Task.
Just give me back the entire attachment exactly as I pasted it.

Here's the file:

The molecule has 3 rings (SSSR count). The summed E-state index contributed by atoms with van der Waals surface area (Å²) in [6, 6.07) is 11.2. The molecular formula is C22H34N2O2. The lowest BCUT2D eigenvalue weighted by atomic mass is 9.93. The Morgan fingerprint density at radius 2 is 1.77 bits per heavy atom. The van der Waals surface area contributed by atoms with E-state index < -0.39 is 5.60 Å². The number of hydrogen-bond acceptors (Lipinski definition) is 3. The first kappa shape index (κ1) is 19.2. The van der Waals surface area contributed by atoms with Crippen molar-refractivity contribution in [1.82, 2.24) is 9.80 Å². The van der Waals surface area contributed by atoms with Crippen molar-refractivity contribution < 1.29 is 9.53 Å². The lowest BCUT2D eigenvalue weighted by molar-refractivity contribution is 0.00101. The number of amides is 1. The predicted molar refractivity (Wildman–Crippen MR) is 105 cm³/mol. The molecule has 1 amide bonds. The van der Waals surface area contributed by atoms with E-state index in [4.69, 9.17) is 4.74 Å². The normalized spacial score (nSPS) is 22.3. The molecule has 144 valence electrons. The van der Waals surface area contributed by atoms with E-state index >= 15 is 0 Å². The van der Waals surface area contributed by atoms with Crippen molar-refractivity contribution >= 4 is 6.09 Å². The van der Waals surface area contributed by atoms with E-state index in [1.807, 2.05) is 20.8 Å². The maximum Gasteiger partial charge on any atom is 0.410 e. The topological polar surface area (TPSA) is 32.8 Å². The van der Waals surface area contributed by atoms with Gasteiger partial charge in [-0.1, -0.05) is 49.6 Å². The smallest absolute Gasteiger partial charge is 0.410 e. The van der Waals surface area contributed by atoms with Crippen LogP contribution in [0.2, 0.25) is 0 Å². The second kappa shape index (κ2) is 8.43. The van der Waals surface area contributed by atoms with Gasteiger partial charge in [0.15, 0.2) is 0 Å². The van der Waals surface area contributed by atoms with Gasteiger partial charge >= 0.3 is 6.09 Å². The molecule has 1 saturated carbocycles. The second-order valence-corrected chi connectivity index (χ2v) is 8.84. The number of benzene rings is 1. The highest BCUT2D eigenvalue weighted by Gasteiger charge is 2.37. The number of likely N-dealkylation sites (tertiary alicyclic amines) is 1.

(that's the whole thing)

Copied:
The molecule has 3 rings (SSSR count). The summed E-state index contributed by atoms with van der Waals surface area (Å²) in [6, 6.07) is 11.2. The molecular formula is C22H34N2O2. The lowest BCUT2D eigenvalue weighted by atomic mass is 9.93. The Morgan fingerprint density at radius 2 is 1.77 bits per heavy atom. The van der Waals surface area contributed by atoms with E-state index < -0.39 is 5.60 Å². The number of hydrogen-bond acceptors (Lipinski definition) is 3. The first kappa shape index (κ1) is 19.2. The van der Waals surface area contributed by atoms with Crippen molar-refractivity contribution in [1.82, 2.24) is 9.80 Å². The van der Waals surface area contributed by atoms with Crippen molar-refractivity contribution < 1.29 is 9.53 Å². The lowest BCUT2D eigenvalue weighted by molar-refractivity contribution is 0.00101. The number of amides is 1. The predicted molar refractivity (Wildman–Crippen MR) is 105 cm³/mol. The molecule has 1 amide bonds. The van der Waals surface area contributed by atoms with E-state index in [4.69, 9.17) is 4.74 Å². The normalized spacial score (nSPS) is 22.3. The molecule has 144 valence electrons. The van der Waals surface area contributed by atoms with E-state index >= 15 is 0 Å². The van der Waals surface area contributed by atoms with Crippen molar-refractivity contribution >= 4 is 6.09 Å². The van der Waals surface area contributed by atoms with E-state index in [1.807, 2.05) is 20.8 Å². The maximum Gasteiger partial charge on any atom is 0.410 e. The topological polar surface area (TPSA) is 32.8 Å². The van der Waals surface area contributed by atoms with Gasteiger partial charge in [-0.1, -0.05) is 49.6 Å². The smallest absolute Gasteiger partial charge is 0.410 e. The van der Waals surface area contributed by atoms with Crippen LogP contribution in [0.2, 0.25) is 0 Å². The second kappa shape index (κ2) is 8.43. The van der Waals surface area contributed by atoms with Gasteiger partial charge in [0.15, 0.2) is 0 Å². The van der Waals surface area contributed by atoms with Gasteiger partial charge >= 0.3 is 6.09 Å². The molecule has 1 saturated carbocycles. The second-order valence-corrected chi connectivity index (χ2v) is 8.84. The number of benzene rings is 1. The highest BCUT2D eigenvalue weighted by Gasteiger charge is 2.37. The number of likely N-dealkylation sites (tertiary alicyclic amines) is 1.